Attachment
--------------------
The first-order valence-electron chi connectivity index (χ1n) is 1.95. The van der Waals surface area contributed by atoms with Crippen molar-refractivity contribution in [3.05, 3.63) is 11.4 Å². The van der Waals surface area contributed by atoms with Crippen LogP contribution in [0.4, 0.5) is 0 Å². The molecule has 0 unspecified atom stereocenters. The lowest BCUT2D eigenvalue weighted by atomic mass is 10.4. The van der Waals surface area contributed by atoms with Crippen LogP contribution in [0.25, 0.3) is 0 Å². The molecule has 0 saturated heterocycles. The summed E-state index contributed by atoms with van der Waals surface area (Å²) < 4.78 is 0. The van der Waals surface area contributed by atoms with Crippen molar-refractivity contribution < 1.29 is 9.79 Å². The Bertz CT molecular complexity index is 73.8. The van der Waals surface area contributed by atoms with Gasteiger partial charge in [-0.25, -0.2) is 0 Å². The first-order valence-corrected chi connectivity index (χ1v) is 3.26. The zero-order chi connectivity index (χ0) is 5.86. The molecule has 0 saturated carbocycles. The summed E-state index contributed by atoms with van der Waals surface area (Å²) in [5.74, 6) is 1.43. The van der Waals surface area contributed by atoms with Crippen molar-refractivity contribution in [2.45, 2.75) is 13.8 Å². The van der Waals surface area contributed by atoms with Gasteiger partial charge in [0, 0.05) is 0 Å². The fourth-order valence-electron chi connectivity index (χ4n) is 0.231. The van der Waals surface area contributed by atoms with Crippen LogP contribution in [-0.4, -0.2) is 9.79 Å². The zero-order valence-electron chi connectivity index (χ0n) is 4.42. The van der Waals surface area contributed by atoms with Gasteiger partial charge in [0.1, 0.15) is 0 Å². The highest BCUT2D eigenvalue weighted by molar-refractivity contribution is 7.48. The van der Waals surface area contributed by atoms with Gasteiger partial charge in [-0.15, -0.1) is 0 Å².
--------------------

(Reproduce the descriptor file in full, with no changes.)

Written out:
The first-order valence-electron chi connectivity index (χ1n) is 1.95. The van der Waals surface area contributed by atoms with Crippen molar-refractivity contribution in [3.05, 3.63) is 11.4 Å². The van der Waals surface area contributed by atoms with Crippen LogP contribution in [0.4, 0.5) is 0 Å². The molecule has 0 unspecified atom stereocenters. The lowest BCUT2D eigenvalue weighted by atomic mass is 10.4. The van der Waals surface area contributed by atoms with Crippen LogP contribution in [0.25, 0.3) is 0 Å². The molecule has 0 saturated heterocycles. The summed E-state index contributed by atoms with van der Waals surface area (Å²) < 4.78 is 0. The van der Waals surface area contributed by atoms with Crippen molar-refractivity contribution < 1.29 is 9.79 Å². The Bertz CT molecular complexity index is 73.8. The van der Waals surface area contributed by atoms with Gasteiger partial charge in [-0.25, -0.2) is 0 Å². The first-order valence-corrected chi connectivity index (χ1v) is 3.26. The zero-order chi connectivity index (χ0) is 5.86. The molecule has 0 saturated carbocycles. The summed E-state index contributed by atoms with van der Waals surface area (Å²) in [5.74, 6) is 1.43. The van der Waals surface area contributed by atoms with Crippen molar-refractivity contribution in [2.45, 2.75) is 13.8 Å². The van der Waals surface area contributed by atoms with Gasteiger partial charge in [0, 0.05) is 0 Å². The fourth-order valence-electron chi connectivity index (χ4n) is 0.231. The van der Waals surface area contributed by atoms with Crippen LogP contribution in [-0.4, -0.2) is 9.79 Å². The zero-order valence-electron chi connectivity index (χ0n) is 4.42. The van der Waals surface area contributed by atoms with Gasteiger partial charge in [0.1, 0.15) is 0 Å². The highest BCUT2D eigenvalue weighted by molar-refractivity contribution is 7.48. The van der Waals surface area contributed by atoms with Gasteiger partial charge in [-0.15, -0.1) is 0 Å².